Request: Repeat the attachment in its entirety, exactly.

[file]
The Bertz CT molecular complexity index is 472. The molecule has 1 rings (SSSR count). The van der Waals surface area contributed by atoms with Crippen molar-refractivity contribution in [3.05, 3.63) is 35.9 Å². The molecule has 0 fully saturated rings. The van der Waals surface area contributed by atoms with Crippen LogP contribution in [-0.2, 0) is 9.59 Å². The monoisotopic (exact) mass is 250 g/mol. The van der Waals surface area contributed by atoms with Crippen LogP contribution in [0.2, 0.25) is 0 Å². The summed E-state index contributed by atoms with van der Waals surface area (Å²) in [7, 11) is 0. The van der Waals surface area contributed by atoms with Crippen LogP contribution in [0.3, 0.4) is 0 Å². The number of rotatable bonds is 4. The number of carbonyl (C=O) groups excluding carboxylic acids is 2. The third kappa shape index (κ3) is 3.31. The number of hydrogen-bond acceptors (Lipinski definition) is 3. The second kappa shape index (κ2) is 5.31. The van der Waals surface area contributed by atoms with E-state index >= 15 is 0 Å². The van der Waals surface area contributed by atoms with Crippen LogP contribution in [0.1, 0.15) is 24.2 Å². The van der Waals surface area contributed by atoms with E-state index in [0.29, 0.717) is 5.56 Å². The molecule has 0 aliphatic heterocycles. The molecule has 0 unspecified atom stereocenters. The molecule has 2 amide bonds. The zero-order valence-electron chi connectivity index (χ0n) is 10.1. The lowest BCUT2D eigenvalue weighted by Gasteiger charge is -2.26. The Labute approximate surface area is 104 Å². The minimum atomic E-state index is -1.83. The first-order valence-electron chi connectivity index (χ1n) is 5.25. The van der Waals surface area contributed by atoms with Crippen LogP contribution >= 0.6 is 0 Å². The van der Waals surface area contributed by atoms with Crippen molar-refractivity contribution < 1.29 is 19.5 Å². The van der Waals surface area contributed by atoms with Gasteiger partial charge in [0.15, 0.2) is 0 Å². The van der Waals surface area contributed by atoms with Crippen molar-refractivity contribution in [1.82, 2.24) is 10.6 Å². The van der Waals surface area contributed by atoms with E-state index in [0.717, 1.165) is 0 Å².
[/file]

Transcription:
The Bertz CT molecular complexity index is 472. The molecule has 1 rings (SSSR count). The van der Waals surface area contributed by atoms with Crippen molar-refractivity contribution in [3.05, 3.63) is 35.9 Å². The molecule has 0 fully saturated rings. The van der Waals surface area contributed by atoms with Crippen LogP contribution in [-0.2, 0) is 9.59 Å². The monoisotopic (exact) mass is 250 g/mol. The van der Waals surface area contributed by atoms with Crippen LogP contribution in [0.2, 0.25) is 0 Å². The summed E-state index contributed by atoms with van der Waals surface area (Å²) in [7, 11) is 0. The van der Waals surface area contributed by atoms with Crippen LogP contribution in [0.3, 0.4) is 0 Å². The number of rotatable bonds is 4. The number of carbonyl (C=O) groups excluding carboxylic acids is 2. The third kappa shape index (κ3) is 3.31. The number of hydrogen-bond acceptors (Lipinski definition) is 3. The second kappa shape index (κ2) is 5.31. The van der Waals surface area contributed by atoms with E-state index >= 15 is 0 Å². The van der Waals surface area contributed by atoms with Crippen LogP contribution in [0.1, 0.15) is 24.2 Å². The van der Waals surface area contributed by atoms with E-state index in [0.29, 0.717) is 5.56 Å². The molecule has 0 aliphatic heterocycles. The molecule has 0 unspecified atom stereocenters. The molecule has 2 amide bonds. The zero-order valence-electron chi connectivity index (χ0n) is 10.1. The lowest BCUT2D eigenvalue weighted by Gasteiger charge is -2.26. The Labute approximate surface area is 104 Å². The minimum atomic E-state index is -1.83. The first-order valence-electron chi connectivity index (χ1n) is 5.25. The van der Waals surface area contributed by atoms with Crippen LogP contribution >= 0.6 is 0 Å². The van der Waals surface area contributed by atoms with Crippen molar-refractivity contribution < 1.29 is 19.5 Å². The van der Waals surface area contributed by atoms with Gasteiger partial charge in [0.15, 0.2) is 0 Å². The van der Waals surface area contributed by atoms with Crippen molar-refractivity contribution in [1.82, 2.24) is 10.6 Å². The van der Waals surface area contributed by atoms with E-state index in [0.717, 1.165) is 0 Å².